A Coptic bookbinding removed from an illuminated manuscript on parchment of the Four Gospels (MS M. 569) attributed to the Monastery of Holy Mary Mother of God, Perkethoout near Hamuli, Faiyum, Egypt, and preserved in the Morgan Library and Museum, is considered "the finest surviving Coptic bookbinding." It is tooled goatskin over papyrus boards; decorated with onlaid panels of red leather tracery sewn to a gilded leather ground, with plain edges.
"In 1910 the library of the ancient Coptic monastery of St. Michael of the Desert was discovered in southern Faym, near the village of Hamuli. Nearly sixty parchment volumes were found in a stone cistern, many still in their original bindings; they compose the largest surviving group of inact Coptic codices coming from a single source. The following year, Pierpont Morgan purchased the Hamuli manuscripts from a Paris art dealer, almost en bloc. At least five of the codices had already strayed, and are now in the Coptic and Egyptian Museums in Cairo, and a number of fragments, broken up from whole codices after the find, were more widely dispersed. That the remainder was kept together was due especially to the efforts of Professors Emile Chassinat and Henry Hyvernat.
"Before the discovery of the Hamuli codices there was no record of the monastery of Archangel Michael, but it was well known that the Fayum had been a thriving center of Coptic religious life, and that dozens of monasteries had been situated there. The Hamuli codices are all service books, intended for public reading, and their format is large. Only six are less than thirteen inches tall (33 cm.), and only one less than twelve inches (30cm.). They include various parts of the Bible, a Lectionary, an Antiphonary, and many volumes of Synaxeries, collections of readings--hagiographic, homiletic, and more generaly devotional--belonging to particular feast days. The number of distinct texts, exclusive of the Bible, numbers well over one hundred, many otherwise unknwon. Twenty of the codices have dated colophons, from 823 to 914, containing valuable information concerning the organization and personnel of St. Michael's, and its relations with neighboring monasteries. The relatively narrow chronological span of the codices suggests that the monastery disbanded or was destroyed sometime in the tenth century.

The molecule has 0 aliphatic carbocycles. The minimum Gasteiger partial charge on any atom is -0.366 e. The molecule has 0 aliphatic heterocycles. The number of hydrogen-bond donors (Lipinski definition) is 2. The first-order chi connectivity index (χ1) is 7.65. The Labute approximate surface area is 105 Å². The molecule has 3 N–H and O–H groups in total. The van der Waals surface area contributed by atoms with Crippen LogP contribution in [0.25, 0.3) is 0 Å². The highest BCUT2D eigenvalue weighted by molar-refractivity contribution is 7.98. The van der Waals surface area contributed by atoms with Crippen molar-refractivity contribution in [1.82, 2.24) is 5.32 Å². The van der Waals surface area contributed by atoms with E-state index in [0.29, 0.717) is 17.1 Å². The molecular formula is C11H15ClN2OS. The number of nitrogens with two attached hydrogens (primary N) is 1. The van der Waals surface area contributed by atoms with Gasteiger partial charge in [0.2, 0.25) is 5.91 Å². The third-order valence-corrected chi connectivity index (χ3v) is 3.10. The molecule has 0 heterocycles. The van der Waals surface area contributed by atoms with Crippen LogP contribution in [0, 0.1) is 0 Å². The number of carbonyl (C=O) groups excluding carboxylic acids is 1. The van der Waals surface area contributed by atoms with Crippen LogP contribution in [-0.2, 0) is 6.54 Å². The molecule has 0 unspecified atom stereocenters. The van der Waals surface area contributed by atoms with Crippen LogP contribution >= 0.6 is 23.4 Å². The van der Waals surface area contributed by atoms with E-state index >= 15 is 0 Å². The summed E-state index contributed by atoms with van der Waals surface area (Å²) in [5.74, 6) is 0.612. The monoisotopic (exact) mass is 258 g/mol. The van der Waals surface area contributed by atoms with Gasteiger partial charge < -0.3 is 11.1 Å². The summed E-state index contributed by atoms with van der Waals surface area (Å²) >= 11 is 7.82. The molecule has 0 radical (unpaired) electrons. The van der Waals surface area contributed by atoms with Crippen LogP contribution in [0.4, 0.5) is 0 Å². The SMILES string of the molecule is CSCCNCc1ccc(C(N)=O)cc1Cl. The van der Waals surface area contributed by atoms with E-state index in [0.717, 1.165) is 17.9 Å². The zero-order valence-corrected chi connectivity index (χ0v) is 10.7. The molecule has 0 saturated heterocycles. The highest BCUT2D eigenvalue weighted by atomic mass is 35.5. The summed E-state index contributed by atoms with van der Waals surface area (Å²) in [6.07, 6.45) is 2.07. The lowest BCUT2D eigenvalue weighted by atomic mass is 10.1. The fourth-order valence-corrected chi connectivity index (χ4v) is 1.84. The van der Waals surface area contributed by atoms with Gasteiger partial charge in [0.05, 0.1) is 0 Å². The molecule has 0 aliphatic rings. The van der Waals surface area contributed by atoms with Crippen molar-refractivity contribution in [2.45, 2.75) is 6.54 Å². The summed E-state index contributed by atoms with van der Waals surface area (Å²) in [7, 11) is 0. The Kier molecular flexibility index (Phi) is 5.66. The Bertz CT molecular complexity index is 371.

"It should be explained that through this period Egypt was part of the Islamic world, having fallen abruptly out of the Byzantine sphere in 641. This transfer of imperium had few if any immediate deleterious effects on Egyptian Christianity, which was already thoroughly aliented from Byzantium. Its submergence into a minority role in Egypt (but always and still an important one) came about gradually, as did the disappearance of the Coptic language. The general policy of medieval Islam toward Christian and Jewish subjects was tolerant, though they were required to pay a special infidels' tax. There were a number of sporadic instances of persecution in Egypt, the most extensive being that initiated by the Fatimid caliph al-Hakim (996-1020), which is known to have resulted in the destruction of many churches and monasteries. It may have been at this time that St. Michael of the Desert went under" (Needham, Twelve Centuries of Bookbindings 400-1600  no. 2, 12).